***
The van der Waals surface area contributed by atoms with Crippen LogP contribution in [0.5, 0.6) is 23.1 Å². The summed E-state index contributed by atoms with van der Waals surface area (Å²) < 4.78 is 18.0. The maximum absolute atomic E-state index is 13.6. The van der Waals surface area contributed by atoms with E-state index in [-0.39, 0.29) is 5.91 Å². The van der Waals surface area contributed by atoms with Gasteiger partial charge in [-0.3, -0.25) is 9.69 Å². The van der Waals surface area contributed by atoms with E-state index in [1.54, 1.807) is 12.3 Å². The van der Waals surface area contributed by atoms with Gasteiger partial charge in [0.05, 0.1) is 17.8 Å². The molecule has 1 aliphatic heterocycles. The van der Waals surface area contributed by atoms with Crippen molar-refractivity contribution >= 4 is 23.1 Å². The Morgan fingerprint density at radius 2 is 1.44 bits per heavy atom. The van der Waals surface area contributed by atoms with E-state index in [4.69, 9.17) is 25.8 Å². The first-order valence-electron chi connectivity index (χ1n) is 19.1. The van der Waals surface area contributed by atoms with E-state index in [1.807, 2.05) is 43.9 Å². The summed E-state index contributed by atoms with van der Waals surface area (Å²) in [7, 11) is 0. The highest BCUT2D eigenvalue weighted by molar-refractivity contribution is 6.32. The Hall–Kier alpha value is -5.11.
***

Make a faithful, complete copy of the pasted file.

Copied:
The van der Waals surface area contributed by atoms with Crippen LogP contribution in [0.5, 0.6) is 23.1 Å². The summed E-state index contributed by atoms with van der Waals surface area (Å²) < 4.78 is 18.0. The maximum absolute atomic E-state index is 13.6. The van der Waals surface area contributed by atoms with E-state index in [-0.39, 0.29) is 5.91 Å². The van der Waals surface area contributed by atoms with Gasteiger partial charge in [-0.3, -0.25) is 9.69 Å². The van der Waals surface area contributed by atoms with E-state index in [1.54, 1.807) is 12.3 Å². The van der Waals surface area contributed by atoms with Gasteiger partial charge in [0.05, 0.1) is 17.8 Å². The molecule has 1 aliphatic heterocycles. The van der Waals surface area contributed by atoms with Crippen molar-refractivity contribution >= 4 is 23.1 Å². The Morgan fingerprint density at radius 2 is 1.44 bits per heavy atom. The van der Waals surface area contributed by atoms with E-state index in [4.69, 9.17) is 25.8 Å². The first-order valence-electron chi connectivity index (χ1n) is 19.1. The van der Waals surface area contributed by atoms with E-state index in [1.807, 2.05) is 43.9 Å². The summed E-state index contributed by atoms with van der Waals surface area (Å²) in [7, 11) is 0. The highest BCUT2D eigenvalue weighted by molar-refractivity contribution is 6.32. The Hall–Kier alpha value is -5.11.